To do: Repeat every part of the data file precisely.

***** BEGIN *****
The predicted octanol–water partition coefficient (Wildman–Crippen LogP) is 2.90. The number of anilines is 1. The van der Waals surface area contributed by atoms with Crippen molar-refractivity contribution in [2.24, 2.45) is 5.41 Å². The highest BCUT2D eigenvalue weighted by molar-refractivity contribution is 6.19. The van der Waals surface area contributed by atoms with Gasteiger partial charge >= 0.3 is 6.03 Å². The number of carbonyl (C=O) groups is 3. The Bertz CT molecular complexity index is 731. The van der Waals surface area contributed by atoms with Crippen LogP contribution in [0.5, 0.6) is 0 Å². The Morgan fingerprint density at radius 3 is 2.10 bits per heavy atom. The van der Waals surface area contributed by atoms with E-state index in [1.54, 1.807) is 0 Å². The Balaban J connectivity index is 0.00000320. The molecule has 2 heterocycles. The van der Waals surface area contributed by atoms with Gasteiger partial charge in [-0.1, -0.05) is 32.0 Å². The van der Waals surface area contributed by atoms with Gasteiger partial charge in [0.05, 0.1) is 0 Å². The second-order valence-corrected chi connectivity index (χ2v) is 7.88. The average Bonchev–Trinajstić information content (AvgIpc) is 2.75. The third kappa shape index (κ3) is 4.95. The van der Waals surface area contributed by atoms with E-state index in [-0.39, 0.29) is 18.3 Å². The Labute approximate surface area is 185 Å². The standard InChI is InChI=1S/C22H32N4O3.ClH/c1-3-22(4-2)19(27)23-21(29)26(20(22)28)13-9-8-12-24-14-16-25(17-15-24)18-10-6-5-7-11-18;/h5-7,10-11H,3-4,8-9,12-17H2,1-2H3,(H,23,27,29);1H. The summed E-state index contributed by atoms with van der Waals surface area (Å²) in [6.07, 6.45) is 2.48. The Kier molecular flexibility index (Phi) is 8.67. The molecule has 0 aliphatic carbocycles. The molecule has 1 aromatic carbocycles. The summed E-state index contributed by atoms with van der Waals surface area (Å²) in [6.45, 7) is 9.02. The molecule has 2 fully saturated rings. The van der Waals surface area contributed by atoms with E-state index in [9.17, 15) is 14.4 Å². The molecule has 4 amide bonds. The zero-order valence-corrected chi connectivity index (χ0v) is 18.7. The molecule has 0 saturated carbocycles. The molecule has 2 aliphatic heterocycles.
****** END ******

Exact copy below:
The predicted octanol–water partition coefficient (Wildman–Crippen LogP) is 2.90. The number of anilines is 1. The van der Waals surface area contributed by atoms with Crippen molar-refractivity contribution in [2.24, 2.45) is 5.41 Å². The highest BCUT2D eigenvalue weighted by molar-refractivity contribution is 6.19. The van der Waals surface area contributed by atoms with Gasteiger partial charge >= 0.3 is 6.03 Å². The number of carbonyl (C=O) groups is 3. The Bertz CT molecular complexity index is 731. The van der Waals surface area contributed by atoms with Crippen LogP contribution in [0.5, 0.6) is 0 Å². The Morgan fingerprint density at radius 3 is 2.10 bits per heavy atom. The van der Waals surface area contributed by atoms with E-state index in [1.54, 1.807) is 0 Å². The Balaban J connectivity index is 0.00000320. The molecule has 2 heterocycles. The van der Waals surface area contributed by atoms with Gasteiger partial charge in [-0.1, -0.05) is 32.0 Å². The van der Waals surface area contributed by atoms with Gasteiger partial charge in [0.05, 0.1) is 0 Å². The second-order valence-corrected chi connectivity index (χ2v) is 7.88. The average Bonchev–Trinajstić information content (AvgIpc) is 2.75. The third kappa shape index (κ3) is 4.95. The van der Waals surface area contributed by atoms with E-state index in [-0.39, 0.29) is 18.3 Å². The Labute approximate surface area is 185 Å². The standard InChI is InChI=1S/C22H32N4O3.ClH/c1-3-22(4-2)19(27)23-21(29)26(20(22)28)13-9-8-12-24-14-16-25(17-15-24)18-10-6-5-7-11-18;/h5-7,10-11H,3-4,8-9,12-17H2,1-2H3,(H,23,27,29);1H. The summed E-state index contributed by atoms with van der Waals surface area (Å²) in [6.07, 6.45) is 2.48. The Kier molecular flexibility index (Phi) is 8.67. The molecule has 0 aliphatic carbocycles. The molecule has 1 aromatic carbocycles. The summed E-state index contributed by atoms with van der Waals surface area (Å²) in [6.45, 7) is 9.02. The molecule has 2 fully saturated rings. The van der Waals surface area contributed by atoms with E-state index in [9.17, 15) is 14.4 Å². The molecule has 4 amide bonds. The zero-order valence-corrected chi connectivity index (χ0v) is 18.7. The molecule has 0 saturated carbocycles. The molecule has 2 aliphatic heterocycles.